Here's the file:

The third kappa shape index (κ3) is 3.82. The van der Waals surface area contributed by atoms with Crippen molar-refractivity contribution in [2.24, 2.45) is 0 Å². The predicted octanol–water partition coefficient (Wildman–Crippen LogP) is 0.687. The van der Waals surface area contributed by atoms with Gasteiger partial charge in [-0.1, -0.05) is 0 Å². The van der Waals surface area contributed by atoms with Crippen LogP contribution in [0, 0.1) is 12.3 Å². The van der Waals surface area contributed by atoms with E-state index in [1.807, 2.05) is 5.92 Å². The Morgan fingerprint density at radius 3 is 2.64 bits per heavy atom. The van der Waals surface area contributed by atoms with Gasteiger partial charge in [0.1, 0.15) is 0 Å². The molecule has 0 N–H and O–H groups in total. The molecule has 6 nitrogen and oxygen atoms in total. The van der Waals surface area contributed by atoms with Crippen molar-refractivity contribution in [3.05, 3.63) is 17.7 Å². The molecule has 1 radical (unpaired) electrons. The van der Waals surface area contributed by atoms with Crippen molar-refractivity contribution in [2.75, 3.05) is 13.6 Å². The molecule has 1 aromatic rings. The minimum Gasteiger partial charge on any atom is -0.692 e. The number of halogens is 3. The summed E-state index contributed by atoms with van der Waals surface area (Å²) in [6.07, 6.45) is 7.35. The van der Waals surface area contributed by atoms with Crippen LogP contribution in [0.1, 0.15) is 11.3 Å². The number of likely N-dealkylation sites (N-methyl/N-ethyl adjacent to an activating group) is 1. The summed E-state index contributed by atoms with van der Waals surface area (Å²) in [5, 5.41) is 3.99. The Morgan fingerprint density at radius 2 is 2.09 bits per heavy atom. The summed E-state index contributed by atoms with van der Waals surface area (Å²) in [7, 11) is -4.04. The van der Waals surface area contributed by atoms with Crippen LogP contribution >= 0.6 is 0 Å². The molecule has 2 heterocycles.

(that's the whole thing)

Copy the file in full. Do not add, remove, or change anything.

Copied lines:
The third kappa shape index (κ3) is 3.82. The van der Waals surface area contributed by atoms with Crippen molar-refractivity contribution in [2.24, 2.45) is 0 Å². The predicted octanol–water partition coefficient (Wildman–Crippen LogP) is 0.687. The van der Waals surface area contributed by atoms with Gasteiger partial charge in [-0.1, -0.05) is 0 Å². The van der Waals surface area contributed by atoms with Crippen LogP contribution in [0, 0.1) is 12.3 Å². The van der Waals surface area contributed by atoms with E-state index in [1.807, 2.05) is 5.92 Å². The Morgan fingerprint density at radius 3 is 2.64 bits per heavy atom. The van der Waals surface area contributed by atoms with Gasteiger partial charge in [0.1, 0.15) is 0 Å². The molecule has 0 N–H and O–H groups in total. The molecule has 6 nitrogen and oxygen atoms in total. The van der Waals surface area contributed by atoms with Crippen molar-refractivity contribution in [3.05, 3.63) is 17.7 Å². The molecule has 1 radical (unpaired) electrons. The van der Waals surface area contributed by atoms with Crippen molar-refractivity contribution in [2.75, 3.05) is 13.6 Å². The molecule has 1 aromatic rings. The minimum Gasteiger partial charge on any atom is -0.692 e. The number of halogens is 3. The summed E-state index contributed by atoms with van der Waals surface area (Å²) in [6.07, 6.45) is 7.35. The van der Waals surface area contributed by atoms with Crippen LogP contribution in [0.1, 0.15) is 11.3 Å². The number of likely N-dealkylation sites (N-methyl/N-ethyl adjacent to an activating group) is 1. The summed E-state index contributed by atoms with van der Waals surface area (Å²) in [5, 5.41) is 3.99. The Morgan fingerprint density at radius 2 is 2.09 bits per heavy atom. The summed E-state index contributed by atoms with van der Waals surface area (Å²) in [7, 11) is -4.04. The van der Waals surface area contributed by atoms with Crippen LogP contribution >= 0.6 is 0 Å². The molecule has 2 heterocycles.